‘Disastrous’ economy claim riles Hollande

'Disastrous' economy claim riles Hollande
French business leader Pierre Gattaz's glare at the French president tells a story. Photo: Philippe Wojazer/AFP
French president François Hollande has taken umbrage after the leading voice of France’s business community described the country’s economy as “disastrous” this week and called for an end to the flagship 35-hour week and 75 percent tax rate.

Hollande has made efforts in recent months to appease France’s business leaders, so he clearly did not appreciate the attack by Pierre Gattaz leader of bosses union MEDEF this week.

In an interview with right leaning newspaper Le Figaro Gattaz, who has been an outspoken critic of the socialist government, described the “disastrous” state of the French economy.

“There’s no more investment or recruitment. What I see most among business leaders is a feeling of mistrust as they play a waiting-game. The economic situation is catastropohic,” Gattaz added.

The leader of Medef also called for Hollande to take symbolic measures like dropping the 75 percent tax and the France’s flagship 35-hour week.

Hollande was clearly aggrieved by the broadside from someone, who many on the left have accused him of pandering to, as he attempts to cut employment and the drag the economy of its feet.

The president’s much heralded Responsibility Pact, which will cut weighty payroll charges for companies by €30 billion in return for a recruitment drive was in response to concerns raised by the likes of Gattaz.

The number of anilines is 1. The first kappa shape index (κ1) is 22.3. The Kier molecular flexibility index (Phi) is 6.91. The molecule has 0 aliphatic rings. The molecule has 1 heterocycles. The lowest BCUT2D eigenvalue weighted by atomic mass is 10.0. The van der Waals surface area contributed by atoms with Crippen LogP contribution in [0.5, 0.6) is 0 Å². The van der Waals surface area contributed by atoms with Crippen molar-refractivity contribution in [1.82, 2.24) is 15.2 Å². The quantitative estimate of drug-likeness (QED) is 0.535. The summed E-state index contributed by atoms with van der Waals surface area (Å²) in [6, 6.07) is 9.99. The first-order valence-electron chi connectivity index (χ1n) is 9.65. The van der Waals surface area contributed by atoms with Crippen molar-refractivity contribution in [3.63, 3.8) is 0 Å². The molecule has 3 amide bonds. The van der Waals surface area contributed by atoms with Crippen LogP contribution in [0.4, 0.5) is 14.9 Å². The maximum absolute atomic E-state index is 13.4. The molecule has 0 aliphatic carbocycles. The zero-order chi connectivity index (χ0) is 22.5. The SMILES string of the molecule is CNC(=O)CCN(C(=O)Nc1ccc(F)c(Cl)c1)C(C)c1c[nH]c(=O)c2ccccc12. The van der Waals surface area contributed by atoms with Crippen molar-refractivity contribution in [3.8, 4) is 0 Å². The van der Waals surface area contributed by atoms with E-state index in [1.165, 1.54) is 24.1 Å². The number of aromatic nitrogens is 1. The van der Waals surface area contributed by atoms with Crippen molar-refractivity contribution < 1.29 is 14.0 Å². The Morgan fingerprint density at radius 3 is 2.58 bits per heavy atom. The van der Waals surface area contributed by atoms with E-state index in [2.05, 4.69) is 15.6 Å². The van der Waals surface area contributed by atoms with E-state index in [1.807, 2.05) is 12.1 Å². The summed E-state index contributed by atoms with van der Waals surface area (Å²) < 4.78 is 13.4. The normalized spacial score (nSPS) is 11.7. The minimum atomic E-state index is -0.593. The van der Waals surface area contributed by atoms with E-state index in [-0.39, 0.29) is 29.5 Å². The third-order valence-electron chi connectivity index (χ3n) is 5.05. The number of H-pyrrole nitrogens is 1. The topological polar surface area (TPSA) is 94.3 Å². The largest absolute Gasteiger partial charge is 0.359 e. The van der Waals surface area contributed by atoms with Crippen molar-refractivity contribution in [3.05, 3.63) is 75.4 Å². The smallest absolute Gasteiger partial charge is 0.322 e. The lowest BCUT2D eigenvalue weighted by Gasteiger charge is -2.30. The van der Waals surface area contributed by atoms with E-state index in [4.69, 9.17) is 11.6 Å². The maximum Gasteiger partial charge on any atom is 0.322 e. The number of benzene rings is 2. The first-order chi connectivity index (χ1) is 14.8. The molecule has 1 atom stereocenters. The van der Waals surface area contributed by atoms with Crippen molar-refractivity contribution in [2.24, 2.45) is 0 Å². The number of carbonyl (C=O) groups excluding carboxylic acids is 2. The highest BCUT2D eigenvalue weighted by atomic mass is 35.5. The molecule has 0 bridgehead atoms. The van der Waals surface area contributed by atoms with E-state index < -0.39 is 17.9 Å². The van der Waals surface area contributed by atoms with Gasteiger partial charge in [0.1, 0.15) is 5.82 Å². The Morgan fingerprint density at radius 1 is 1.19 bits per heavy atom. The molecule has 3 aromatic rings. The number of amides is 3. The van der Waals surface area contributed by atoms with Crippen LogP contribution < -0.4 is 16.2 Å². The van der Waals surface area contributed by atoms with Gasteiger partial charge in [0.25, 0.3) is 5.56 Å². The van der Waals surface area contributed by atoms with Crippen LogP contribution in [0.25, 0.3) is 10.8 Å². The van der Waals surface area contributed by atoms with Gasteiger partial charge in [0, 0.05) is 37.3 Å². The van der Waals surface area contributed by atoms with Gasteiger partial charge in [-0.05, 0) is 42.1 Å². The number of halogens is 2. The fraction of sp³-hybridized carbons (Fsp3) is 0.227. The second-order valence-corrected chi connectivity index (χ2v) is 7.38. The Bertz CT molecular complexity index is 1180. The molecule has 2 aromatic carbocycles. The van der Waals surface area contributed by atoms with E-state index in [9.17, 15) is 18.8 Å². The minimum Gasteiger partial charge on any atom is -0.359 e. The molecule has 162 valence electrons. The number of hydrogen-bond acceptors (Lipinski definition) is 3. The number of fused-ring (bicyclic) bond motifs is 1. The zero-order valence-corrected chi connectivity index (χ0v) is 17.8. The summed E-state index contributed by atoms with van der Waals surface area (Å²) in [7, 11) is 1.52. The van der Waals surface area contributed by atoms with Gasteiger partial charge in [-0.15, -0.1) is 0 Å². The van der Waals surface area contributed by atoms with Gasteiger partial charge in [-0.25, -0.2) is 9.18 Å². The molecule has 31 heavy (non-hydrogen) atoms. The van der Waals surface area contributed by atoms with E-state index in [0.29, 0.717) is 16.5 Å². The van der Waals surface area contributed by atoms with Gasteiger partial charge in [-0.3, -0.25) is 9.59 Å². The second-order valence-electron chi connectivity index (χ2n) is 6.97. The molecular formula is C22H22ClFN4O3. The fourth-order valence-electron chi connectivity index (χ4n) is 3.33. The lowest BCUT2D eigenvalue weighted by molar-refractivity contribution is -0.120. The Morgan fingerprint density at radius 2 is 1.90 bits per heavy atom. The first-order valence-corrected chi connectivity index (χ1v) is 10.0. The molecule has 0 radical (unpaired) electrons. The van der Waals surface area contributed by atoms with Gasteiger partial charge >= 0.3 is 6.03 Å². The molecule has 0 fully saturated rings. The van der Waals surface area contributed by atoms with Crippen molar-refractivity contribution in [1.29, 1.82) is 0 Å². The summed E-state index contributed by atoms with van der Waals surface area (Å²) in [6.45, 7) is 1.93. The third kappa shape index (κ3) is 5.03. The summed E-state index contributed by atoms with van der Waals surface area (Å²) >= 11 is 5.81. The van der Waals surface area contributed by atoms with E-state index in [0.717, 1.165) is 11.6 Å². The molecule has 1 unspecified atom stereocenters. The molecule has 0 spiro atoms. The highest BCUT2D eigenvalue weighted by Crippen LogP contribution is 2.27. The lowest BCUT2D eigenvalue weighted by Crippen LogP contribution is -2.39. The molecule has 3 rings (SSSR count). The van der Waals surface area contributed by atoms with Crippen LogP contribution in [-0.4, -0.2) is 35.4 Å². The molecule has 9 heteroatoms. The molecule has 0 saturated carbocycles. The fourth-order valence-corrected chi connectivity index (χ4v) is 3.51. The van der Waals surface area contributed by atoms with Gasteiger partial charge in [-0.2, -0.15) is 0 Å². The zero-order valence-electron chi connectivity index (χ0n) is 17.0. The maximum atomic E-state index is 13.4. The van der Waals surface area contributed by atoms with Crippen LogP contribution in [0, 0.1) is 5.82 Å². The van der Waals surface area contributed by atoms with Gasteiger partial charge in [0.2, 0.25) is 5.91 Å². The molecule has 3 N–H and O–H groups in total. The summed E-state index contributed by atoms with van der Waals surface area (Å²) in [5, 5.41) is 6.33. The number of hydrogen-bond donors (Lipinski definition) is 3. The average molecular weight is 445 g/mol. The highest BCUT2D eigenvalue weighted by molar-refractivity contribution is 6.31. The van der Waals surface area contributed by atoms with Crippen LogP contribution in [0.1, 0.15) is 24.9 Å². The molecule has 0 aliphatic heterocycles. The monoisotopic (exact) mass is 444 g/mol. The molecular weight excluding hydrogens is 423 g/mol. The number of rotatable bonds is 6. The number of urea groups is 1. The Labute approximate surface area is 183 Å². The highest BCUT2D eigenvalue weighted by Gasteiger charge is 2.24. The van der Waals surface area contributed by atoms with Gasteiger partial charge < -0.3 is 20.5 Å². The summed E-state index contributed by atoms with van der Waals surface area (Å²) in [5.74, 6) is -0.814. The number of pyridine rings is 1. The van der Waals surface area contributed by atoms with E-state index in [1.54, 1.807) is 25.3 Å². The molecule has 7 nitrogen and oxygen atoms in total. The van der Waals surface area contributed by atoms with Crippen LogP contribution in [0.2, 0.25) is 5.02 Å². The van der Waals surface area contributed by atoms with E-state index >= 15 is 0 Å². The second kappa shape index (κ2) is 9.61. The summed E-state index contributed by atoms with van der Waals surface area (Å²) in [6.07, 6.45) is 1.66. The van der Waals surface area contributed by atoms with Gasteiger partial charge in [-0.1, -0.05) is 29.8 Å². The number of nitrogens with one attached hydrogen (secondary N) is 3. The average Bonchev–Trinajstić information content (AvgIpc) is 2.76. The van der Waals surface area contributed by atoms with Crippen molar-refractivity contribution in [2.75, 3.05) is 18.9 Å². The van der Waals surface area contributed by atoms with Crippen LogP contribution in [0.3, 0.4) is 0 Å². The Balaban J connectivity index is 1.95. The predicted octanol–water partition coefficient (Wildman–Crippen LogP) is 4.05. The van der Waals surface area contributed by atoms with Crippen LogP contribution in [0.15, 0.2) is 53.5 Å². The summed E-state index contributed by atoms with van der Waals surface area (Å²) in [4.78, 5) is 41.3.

As Le Monde newspaper points out the Medef leader has been an outspoken supporter of the pact, which could partly explain Hollande’s angry reaction this week.

“It’s not the first time he has made these kind of declarations,” the president told journalists this week. “You’d like to ask what exactly is he trying to achieve?

“If you signed the Responsibility Pact, it’s because you believe it’s heading in the right direction. If you say it will have no effect on France, how are you going to give confidence back to French businesses,” Hollande said.

“His language is a problem and it has to change,” said Hollande who warned Gattaz that his outbursts could have economic consequences for France.

Gattaz has said that Medef will present a dozen new measures this summer to boost employment in France. He may have damaged his chances of Hollande and his  government taking notice of them however.

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